On Giving Thanks

November 22, 2012 § Leave a comment

On Thursday, many of us will be gathered around a table groaning from the load of too many delicious things to eat.

English: Saying grace before carving the turke...

English: Saying grace before carving the turkey at Thanksgiving dinner in the home of Earle Landis in Neffsville, Pennsylvania (Photo credit: Wikipedia)

We’ll talk about things mundane and magnificent. Like the fact that Thanksgiving falls on November 22nd and seems to be coming early this year (is it ever too early to give thanks?). Or the fact that so many of us in the Northeast had our lives shaken up mere weeks ago by hurricanesuperfrankenstorm Sandy and that we’re so incredibly fortunate to have our lives creeping back to a semblance of normalcy. And we’ll also send up a guilty prayer for those who are still weeks if not months away from anything even remotely resembling normalcy.

And we’ll pass the yams and marvel at the pies and then steal covert (or more obvious) glances at our smartphones. We might update our Facebook pages with pictures of our food or relatives and tweet clever or snarky things about the onerous responsibility of spending an entire day with family and being forced to muse upon things that we’re thankful for.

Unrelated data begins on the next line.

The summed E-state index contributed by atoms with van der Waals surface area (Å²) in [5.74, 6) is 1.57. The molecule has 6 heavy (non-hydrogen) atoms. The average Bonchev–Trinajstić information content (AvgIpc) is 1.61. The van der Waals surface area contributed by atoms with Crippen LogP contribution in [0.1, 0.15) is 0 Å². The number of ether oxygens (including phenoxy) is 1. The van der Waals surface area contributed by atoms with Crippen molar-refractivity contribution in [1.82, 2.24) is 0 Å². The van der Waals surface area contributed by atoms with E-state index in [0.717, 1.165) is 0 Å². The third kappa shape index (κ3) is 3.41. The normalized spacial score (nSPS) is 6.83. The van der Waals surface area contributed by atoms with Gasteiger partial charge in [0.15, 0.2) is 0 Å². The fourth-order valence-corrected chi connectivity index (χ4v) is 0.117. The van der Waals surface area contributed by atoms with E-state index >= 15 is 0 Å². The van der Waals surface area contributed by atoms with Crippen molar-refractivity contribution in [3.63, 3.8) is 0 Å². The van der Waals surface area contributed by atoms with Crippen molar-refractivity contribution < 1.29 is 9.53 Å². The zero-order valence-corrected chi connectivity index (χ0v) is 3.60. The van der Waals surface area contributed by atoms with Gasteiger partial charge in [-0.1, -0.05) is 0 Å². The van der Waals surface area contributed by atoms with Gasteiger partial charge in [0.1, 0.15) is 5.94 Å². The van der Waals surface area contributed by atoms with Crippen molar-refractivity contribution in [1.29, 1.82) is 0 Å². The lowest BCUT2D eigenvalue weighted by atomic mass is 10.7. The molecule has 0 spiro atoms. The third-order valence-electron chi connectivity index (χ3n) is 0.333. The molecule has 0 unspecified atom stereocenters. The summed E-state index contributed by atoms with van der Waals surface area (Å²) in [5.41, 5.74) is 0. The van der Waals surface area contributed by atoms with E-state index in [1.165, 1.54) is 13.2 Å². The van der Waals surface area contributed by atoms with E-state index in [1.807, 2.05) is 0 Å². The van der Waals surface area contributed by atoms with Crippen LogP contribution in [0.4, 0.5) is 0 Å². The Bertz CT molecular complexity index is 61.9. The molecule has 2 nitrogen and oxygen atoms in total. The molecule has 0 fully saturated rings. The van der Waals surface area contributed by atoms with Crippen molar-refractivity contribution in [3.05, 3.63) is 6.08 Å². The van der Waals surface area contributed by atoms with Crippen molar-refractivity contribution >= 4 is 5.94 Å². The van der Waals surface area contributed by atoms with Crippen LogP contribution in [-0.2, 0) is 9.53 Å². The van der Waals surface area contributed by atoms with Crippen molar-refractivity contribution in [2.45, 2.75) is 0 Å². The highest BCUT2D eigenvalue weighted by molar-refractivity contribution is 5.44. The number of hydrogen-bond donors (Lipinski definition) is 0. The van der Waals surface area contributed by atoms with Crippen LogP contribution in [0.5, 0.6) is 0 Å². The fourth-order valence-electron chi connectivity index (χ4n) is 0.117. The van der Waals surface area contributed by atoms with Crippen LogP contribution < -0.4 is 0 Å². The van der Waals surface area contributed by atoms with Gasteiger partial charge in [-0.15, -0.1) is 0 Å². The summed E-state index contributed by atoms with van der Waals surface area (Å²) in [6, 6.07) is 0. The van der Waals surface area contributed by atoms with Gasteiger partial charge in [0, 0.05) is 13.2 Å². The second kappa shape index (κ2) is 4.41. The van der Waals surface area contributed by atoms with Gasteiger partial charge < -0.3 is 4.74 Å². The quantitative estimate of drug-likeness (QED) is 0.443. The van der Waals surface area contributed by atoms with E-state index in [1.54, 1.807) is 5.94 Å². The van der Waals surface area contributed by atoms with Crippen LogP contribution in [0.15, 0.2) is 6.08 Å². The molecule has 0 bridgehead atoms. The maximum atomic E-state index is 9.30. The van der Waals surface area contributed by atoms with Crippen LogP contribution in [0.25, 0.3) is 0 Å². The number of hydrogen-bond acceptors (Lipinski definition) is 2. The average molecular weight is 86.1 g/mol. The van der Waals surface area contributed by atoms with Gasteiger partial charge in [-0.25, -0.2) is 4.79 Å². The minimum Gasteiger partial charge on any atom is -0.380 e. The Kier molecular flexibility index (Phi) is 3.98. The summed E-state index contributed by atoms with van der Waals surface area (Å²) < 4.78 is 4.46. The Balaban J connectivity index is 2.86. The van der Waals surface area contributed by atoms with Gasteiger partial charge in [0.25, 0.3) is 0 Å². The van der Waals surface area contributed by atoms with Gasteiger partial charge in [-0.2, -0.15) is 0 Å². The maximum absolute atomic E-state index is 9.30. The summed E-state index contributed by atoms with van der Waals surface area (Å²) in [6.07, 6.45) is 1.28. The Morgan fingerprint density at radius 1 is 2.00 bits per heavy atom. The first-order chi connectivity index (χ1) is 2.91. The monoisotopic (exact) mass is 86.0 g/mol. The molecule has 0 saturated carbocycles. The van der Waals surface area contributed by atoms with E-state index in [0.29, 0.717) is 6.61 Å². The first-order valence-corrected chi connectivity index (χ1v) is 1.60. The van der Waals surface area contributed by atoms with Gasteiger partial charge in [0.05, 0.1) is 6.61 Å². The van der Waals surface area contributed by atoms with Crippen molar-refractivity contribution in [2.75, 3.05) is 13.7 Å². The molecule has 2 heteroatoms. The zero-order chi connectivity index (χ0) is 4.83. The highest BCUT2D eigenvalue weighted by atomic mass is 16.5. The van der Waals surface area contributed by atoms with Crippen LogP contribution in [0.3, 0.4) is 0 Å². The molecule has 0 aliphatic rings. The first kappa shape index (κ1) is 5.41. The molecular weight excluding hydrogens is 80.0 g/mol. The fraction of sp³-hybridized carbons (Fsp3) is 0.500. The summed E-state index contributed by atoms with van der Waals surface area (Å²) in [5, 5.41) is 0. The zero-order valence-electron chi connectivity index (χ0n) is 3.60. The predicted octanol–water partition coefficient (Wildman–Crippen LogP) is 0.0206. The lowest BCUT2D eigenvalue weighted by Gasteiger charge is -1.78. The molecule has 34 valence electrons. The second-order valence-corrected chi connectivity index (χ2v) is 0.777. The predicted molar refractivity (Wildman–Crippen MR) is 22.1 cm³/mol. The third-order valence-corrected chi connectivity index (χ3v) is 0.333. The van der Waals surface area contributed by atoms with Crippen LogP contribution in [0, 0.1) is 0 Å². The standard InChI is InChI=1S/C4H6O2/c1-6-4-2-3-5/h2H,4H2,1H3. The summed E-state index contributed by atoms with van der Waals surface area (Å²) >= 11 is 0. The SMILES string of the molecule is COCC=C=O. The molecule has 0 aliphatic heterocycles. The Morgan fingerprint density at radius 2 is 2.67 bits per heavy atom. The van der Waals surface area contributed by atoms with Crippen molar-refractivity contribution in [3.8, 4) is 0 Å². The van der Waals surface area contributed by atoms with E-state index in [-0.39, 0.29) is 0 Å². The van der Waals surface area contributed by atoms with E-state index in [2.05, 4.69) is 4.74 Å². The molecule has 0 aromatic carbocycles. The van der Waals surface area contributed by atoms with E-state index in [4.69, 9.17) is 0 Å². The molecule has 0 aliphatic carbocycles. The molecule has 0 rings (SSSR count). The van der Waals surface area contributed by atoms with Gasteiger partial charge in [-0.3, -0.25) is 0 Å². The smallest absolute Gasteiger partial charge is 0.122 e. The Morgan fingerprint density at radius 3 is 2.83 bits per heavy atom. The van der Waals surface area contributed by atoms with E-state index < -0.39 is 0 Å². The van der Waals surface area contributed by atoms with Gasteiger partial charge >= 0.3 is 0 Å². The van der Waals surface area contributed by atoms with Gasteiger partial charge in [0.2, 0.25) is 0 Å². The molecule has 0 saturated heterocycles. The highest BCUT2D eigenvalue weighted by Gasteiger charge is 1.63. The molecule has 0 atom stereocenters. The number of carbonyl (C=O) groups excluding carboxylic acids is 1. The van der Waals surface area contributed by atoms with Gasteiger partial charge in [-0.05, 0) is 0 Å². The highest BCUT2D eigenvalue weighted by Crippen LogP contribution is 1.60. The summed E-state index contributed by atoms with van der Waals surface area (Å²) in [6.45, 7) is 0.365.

But for one day, we will slow down and mostly shut off and give thanks. And for that I’m truly grateful.

I’m grateful for a lot this year. For health. For family. For love. For friendship, the real kind, not the click and like kind. For the ability to make things better as they’re getting better. And for holding fast to, and then rediscovering my innate and hard-won optimism after a sandstorm of challenges.